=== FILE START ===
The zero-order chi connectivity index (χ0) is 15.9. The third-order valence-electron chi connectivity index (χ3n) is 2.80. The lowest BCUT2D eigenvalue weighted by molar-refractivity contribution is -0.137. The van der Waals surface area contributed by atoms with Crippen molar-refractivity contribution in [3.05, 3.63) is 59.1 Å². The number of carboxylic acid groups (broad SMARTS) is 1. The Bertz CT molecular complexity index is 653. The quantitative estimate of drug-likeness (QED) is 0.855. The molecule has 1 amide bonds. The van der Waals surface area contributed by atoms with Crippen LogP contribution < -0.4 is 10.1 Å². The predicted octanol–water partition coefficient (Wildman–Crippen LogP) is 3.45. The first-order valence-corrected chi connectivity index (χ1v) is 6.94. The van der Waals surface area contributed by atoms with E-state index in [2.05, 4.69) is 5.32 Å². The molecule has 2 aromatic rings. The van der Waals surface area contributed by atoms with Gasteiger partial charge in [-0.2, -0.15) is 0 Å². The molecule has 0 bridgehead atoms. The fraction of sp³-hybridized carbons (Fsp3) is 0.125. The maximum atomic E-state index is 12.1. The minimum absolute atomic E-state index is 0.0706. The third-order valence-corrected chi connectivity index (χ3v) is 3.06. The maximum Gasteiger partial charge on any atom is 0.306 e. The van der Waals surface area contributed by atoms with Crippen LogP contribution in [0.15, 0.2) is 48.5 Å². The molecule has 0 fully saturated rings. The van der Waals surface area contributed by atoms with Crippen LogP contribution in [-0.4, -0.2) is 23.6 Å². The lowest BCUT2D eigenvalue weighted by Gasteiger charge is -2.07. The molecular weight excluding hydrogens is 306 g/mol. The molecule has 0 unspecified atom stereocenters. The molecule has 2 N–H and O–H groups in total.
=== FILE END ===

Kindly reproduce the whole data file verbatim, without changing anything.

The zero-order chi connectivity index (χ0) is 15.9. The third-order valence-electron chi connectivity index (χ3n) is 2.80. The lowest BCUT2D eigenvalue weighted by molar-refractivity contribution is -0.137. The van der Waals surface area contributed by atoms with Crippen molar-refractivity contribution in [3.05, 3.63) is 59.1 Å². The number of carboxylic acid groups (broad SMARTS) is 1. The Bertz CT molecular complexity index is 653. The quantitative estimate of drug-likeness (QED) is 0.855. The molecule has 1 amide bonds. The van der Waals surface area contributed by atoms with Crippen LogP contribution < -0.4 is 10.1 Å². The predicted octanol–water partition coefficient (Wildman–Crippen LogP) is 3.45. The first-order valence-corrected chi connectivity index (χ1v) is 6.94. The van der Waals surface area contributed by atoms with E-state index in [2.05, 4.69) is 5.32 Å². The molecule has 2 aromatic rings. The van der Waals surface area contributed by atoms with Gasteiger partial charge in [-0.2, -0.15) is 0 Å². The molecule has 0 bridgehead atoms. The fraction of sp³-hybridized carbons (Fsp3) is 0.125. The maximum atomic E-state index is 12.1. The minimum absolute atomic E-state index is 0.0706. The third-order valence-corrected chi connectivity index (χ3v) is 3.06. The maximum Gasteiger partial charge on any atom is 0.306 e. The van der Waals surface area contributed by atoms with Crippen LogP contribution in [0.15, 0.2) is 48.5 Å². The molecule has 0 fully saturated rings. The van der Waals surface area contributed by atoms with Crippen LogP contribution in [-0.4, -0.2) is 23.6 Å². The lowest BCUT2D eigenvalue weighted by Gasteiger charge is -2.07. The molecular weight excluding hydrogens is 306 g/mol. The molecule has 0 unspecified atom stereocenters. The molecule has 2 N–H and O–H groups in total.